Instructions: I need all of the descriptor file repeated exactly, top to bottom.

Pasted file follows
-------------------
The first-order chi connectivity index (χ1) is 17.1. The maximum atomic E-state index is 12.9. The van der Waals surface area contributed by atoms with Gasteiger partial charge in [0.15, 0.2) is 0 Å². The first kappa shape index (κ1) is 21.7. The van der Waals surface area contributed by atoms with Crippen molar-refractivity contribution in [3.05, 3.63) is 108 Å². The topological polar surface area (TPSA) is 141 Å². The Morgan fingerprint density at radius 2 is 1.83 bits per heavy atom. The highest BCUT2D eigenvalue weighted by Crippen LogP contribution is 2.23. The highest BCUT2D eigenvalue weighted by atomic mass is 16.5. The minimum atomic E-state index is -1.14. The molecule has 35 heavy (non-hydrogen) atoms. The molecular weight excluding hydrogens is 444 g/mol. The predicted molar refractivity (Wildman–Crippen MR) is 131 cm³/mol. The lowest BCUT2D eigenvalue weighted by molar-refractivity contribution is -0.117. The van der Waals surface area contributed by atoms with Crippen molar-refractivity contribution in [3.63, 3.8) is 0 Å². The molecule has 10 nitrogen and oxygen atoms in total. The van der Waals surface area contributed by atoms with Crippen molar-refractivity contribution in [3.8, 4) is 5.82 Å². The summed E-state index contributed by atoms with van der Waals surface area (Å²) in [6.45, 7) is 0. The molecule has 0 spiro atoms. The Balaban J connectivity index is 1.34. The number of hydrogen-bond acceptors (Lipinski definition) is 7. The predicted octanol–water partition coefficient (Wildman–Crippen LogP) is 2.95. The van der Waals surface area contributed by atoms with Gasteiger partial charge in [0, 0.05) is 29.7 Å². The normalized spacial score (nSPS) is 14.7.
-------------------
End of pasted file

The first-order chi connectivity index (χ1) is 17.1. The maximum atomic E-state index is 12.9. The van der Waals surface area contributed by atoms with Gasteiger partial charge in [0.15, 0.2) is 0 Å². The first kappa shape index (κ1) is 21.7. The van der Waals surface area contributed by atoms with Crippen molar-refractivity contribution in [3.05, 3.63) is 108 Å². The topological polar surface area (TPSA) is 141 Å². The Morgan fingerprint density at radius 2 is 1.83 bits per heavy atom. The highest BCUT2D eigenvalue weighted by Crippen LogP contribution is 2.23. The highest BCUT2D eigenvalue weighted by atomic mass is 16.5. The minimum atomic E-state index is -1.14. The molecule has 35 heavy (non-hydrogen) atoms. The molecular weight excluding hydrogens is 444 g/mol. The predicted molar refractivity (Wildman–Crippen MR) is 131 cm³/mol. The lowest BCUT2D eigenvalue weighted by molar-refractivity contribution is -0.117. The van der Waals surface area contributed by atoms with Crippen molar-refractivity contribution in [3.63, 3.8) is 0 Å². The molecule has 10 nitrogen and oxygen atoms in total. The van der Waals surface area contributed by atoms with Crippen molar-refractivity contribution in [3.8, 4) is 5.82 Å². The summed E-state index contributed by atoms with van der Waals surface area (Å²) in [6.45, 7) is 0. The molecule has 0 spiro atoms. The Balaban J connectivity index is 1.34. The number of hydrogen-bond acceptors (Lipinski definition) is 7. The predicted octanol–water partition coefficient (Wildman–Crippen LogP) is 2.95. The van der Waals surface area contributed by atoms with Gasteiger partial charge in [0, 0.05) is 29.7 Å². The normalized spacial score (nSPS) is 14.7.